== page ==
Liu Jin/AFP/Getty Images
Vehicles drive on the road through the central business district in Beijing on August 4, 2010. A traffic jam on the Beijing-Tibet Expressway, stretching more than 62 miles, has lasted more than nine days.
On a road trip once, two friends and I spent several hours in a traffic jam, baking under the summer sun. It was miserable.
We inched along the interstate, craning our necks out the windows, trying to figure out what caused the back-up. We watched the car's fuel gauge tick perilously close to "empty."
That was a bad bottleneck, but it's nothing compared to logjam in China.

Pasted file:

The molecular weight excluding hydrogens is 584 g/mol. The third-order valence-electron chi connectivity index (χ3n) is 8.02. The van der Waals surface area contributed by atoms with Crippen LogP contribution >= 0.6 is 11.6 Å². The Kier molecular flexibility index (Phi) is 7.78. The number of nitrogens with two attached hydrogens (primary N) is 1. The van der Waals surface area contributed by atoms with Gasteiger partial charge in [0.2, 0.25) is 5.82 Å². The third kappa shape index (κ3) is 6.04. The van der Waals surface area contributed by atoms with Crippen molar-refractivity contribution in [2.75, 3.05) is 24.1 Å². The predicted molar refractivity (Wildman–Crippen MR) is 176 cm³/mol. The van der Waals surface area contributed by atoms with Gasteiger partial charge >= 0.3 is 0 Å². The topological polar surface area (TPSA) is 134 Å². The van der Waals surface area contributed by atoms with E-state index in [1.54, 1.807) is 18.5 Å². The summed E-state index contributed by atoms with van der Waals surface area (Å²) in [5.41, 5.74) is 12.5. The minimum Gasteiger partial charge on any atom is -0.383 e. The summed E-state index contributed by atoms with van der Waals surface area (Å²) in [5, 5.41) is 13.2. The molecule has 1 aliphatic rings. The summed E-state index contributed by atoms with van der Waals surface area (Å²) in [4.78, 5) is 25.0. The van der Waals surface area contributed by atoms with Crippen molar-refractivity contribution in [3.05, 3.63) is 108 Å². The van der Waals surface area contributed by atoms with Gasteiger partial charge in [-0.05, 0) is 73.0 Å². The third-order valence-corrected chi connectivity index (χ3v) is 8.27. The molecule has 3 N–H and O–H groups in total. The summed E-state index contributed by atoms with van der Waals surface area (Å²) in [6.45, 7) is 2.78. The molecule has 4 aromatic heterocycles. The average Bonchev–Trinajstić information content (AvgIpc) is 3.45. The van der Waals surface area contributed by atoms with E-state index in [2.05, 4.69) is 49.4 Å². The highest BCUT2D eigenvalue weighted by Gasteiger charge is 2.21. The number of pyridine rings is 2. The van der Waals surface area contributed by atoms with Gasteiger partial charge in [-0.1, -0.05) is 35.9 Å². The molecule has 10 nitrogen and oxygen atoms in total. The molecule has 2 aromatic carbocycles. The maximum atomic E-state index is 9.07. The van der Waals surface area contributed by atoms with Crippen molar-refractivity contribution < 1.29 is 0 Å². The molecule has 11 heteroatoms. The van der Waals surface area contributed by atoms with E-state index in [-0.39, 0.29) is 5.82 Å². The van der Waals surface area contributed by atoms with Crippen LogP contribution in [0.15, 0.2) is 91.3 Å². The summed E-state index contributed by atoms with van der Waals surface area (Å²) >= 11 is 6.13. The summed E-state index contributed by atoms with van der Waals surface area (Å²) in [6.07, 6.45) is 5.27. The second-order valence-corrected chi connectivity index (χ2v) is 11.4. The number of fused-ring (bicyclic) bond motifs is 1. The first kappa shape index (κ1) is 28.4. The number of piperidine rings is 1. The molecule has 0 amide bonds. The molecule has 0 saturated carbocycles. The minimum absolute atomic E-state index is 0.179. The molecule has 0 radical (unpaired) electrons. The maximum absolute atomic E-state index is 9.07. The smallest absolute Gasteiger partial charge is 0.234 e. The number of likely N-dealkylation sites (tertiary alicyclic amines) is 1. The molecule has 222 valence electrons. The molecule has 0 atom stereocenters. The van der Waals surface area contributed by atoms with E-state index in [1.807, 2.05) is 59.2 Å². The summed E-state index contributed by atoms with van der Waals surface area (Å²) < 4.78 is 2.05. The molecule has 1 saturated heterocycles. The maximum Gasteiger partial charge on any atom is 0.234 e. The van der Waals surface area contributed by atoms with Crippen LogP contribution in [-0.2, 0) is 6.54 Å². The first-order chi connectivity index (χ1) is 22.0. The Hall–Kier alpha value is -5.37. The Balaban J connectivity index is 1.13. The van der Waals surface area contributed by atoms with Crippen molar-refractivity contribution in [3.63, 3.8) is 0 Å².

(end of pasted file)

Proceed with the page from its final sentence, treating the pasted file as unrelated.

According to China's state-run Global Times, "traffic authorities were still trying to cope with days-long congestion on a major national expressway, nine days after traffic slowed to a snail's pace."
That's right, the tie-up — which is 60 miles long! — has gone on for nine days.
Such circumstances call for creativity. To curb boredom, drivers and passengers are playing cards. Locals are hawking food — at a premium, Reuters reports.
Jamil Anderlini, deputy Beijing bureau chief for the Financial Times, says the traffic jam on the Beijing-Tibet Expressway is "a sign of things to come."
"The other side-effects of China's scorching economic growth, from poisonous air to worsening income inequality, are already well-known to all who visit the country," he writes. "But traffic jams like this could become much more common as consumers — in what is now the world's largest car market — snap up more than 10 million vehicles a year."